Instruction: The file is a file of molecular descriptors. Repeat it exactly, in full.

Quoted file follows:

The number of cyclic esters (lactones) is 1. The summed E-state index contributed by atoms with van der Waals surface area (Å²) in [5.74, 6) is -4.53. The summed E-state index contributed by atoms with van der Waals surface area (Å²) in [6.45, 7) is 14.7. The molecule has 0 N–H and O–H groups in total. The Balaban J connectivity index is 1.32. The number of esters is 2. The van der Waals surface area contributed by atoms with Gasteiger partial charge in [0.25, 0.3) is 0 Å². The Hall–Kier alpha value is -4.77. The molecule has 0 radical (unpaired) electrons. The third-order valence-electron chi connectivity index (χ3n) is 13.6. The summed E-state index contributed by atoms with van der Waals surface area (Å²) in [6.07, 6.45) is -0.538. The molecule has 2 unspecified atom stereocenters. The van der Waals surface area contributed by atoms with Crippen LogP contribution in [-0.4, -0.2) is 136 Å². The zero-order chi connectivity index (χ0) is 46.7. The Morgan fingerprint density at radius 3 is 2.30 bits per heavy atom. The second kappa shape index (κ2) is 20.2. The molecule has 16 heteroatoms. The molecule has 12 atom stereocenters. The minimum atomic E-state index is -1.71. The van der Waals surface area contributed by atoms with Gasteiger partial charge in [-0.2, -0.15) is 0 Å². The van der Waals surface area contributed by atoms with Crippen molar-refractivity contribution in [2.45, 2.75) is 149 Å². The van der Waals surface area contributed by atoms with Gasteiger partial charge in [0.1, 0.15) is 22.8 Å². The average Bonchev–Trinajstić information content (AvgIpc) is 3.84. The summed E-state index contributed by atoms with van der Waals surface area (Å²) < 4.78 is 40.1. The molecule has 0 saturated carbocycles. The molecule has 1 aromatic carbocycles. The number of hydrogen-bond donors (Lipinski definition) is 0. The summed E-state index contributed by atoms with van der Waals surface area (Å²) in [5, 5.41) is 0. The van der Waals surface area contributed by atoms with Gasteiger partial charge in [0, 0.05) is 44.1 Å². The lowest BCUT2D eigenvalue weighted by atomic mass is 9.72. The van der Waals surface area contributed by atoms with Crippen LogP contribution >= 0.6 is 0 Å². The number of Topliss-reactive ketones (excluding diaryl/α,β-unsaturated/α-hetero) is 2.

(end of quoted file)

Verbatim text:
The number of cyclic esters (lactones) is 1. The summed E-state index contributed by atoms with van der Waals surface area (Å²) in [5.74, 6) is -4.53. The summed E-state index contributed by atoms with van der Waals surface area (Å²) in [6.45, 7) is 14.7. The molecule has 0 N–H and O–H groups in total. The Balaban J connectivity index is 1.32. The number of esters is 2. The van der Waals surface area contributed by atoms with Gasteiger partial charge in [0.25, 0.3) is 0 Å². The Hall–Kier alpha value is -4.77. The molecule has 0 radical (unpaired) electrons. The third-order valence-electron chi connectivity index (χ3n) is 13.6. The summed E-state index contributed by atoms with van der Waals surface area (Å²) in [6.07, 6.45) is -0.538. The molecule has 2 unspecified atom stereocenters. The van der Waals surface area contributed by atoms with Crippen LogP contribution in [-0.4, -0.2) is 136 Å². The zero-order chi connectivity index (χ0) is 46.7. The Morgan fingerprint density at radius 3 is 2.30 bits per heavy atom. The second kappa shape index (κ2) is 20.2. The molecule has 16 heteroatoms. The molecule has 12 atom stereocenters. The minimum atomic E-state index is -1.71. The van der Waals surface area contributed by atoms with Gasteiger partial charge in [-0.2, -0.15) is 0 Å². The van der Waals surface area contributed by atoms with Crippen molar-refractivity contribution in [2.45, 2.75) is 149 Å². The van der Waals surface area contributed by atoms with Gasteiger partial charge in [0.1, 0.15) is 22.8 Å². The average Bonchev–Trinajstić information content (AvgIpc) is 3.84. The summed E-state index contributed by atoms with van der Waals surface area (Å²) < 4.78 is 40.1. The molecule has 0 saturated carbocycles. The molecule has 1 aromatic carbocycles. The number of hydrogen-bond donors (Lipinski definition) is 0. The summed E-state index contributed by atoms with van der Waals surface area (Å²) in [5, 5.41) is 0. The van der Waals surface area contributed by atoms with Gasteiger partial charge in [0, 0.05) is 44.1 Å². The lowest BCUT2D eigenvalue weighted by atomic mass is 9.72. The van der Waals surface area contributed by atoms with Crippen LogP contribution >= 0.6 is 0 Å². The number of Topliss-reactive ketones (excluding diaryl/α,β-unsaturated/α-hetero) is 2.